The portrayal of the mother Sarbajaya reminds me in its no-nonsense endurance, of all people, of the woman police officer in Fargo. We have a magnificent glimpse of a school in an Indian village, how a caring teacher encourages the impoverished boy, who is already earning something through his inherited knowledge of the priestly profession. The headmaster, the teacher and the inspector of schools are a beautiful vignette. 

All of Ray's characters are people. We care for them. Ray pulls at our heartstrings. Ray is very much of the polyglottic hindi-bengali-english universe. Soon Apu, now a mid-adolescent is studying in a Calcutta college, while he works in a printing press, smokes and dreams of England and thinks ( maybe less than he should ) of his poor mother back home. We have a another wonderful glimpse of the educational system at the college level ( Calcutta was one of the intellectual capitals of India ) specially the cute and learned dhoti clad English professor who, to my surprise and delight, explains the meaning of the unfamiliar word synecdoche, fifty years before it became the title of another strange American film.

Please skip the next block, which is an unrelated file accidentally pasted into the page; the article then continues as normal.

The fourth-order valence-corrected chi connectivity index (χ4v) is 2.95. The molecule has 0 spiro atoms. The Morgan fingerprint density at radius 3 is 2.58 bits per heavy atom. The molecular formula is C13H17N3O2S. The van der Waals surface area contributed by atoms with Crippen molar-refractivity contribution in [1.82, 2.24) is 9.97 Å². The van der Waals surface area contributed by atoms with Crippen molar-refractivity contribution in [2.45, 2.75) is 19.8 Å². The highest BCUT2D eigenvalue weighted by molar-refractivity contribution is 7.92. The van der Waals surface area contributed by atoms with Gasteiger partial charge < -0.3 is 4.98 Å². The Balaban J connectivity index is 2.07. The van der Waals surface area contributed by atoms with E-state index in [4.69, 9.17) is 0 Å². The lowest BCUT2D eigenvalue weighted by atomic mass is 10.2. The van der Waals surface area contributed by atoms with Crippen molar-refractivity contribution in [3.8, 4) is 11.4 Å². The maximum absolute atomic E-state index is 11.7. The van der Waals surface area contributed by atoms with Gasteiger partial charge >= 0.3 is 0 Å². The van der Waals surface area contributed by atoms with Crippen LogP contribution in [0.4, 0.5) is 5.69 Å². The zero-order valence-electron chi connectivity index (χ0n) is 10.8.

Then there is that unforgettable night amongst the glow-worms...

Ray is more often joyous than sad, but always heart-rending, for such is life.

It is a portrait of womanhood, in the role of mother. Ray, like Ingmar Bergman is a master of facial expression. Karuna Banerjee as Sarbajaya, Apu's mother with her dusky womanliness is the pivot of the first two parts of the trilogy. It is acting of extraordinary power equaling Maria Falconetti  in The Passion of Joan of Arc.

Not quite half the marks must go to the music of Ravi Shankar, and his melodies which keep perfect step with the director--they are made for each other. Ravi Shankar is salt to Ray's rice.

Ray's cinema is a pure language of the heart.

Friday, November 27, 2009

Hoop Dreams (1994): life is no cake walk

*Directed by Steve James; duration: 171 minutes*

This is a marathon documentary rated by Roger Ebert as the greatest film of the nineties and the greatest documentary. It is held out as a film which may inspire the young generation. More than that, I found it a highly telling and informative of life in the highly competitive and economically merciless set-up of American society, and, by extension, of other countries, and increasingly our own.

We too are not unfamiliar with the mind crippling competition into which Indian children are being plunged into at an early stage. Education has turned into a commodity and the depth of pocket a primary determinant.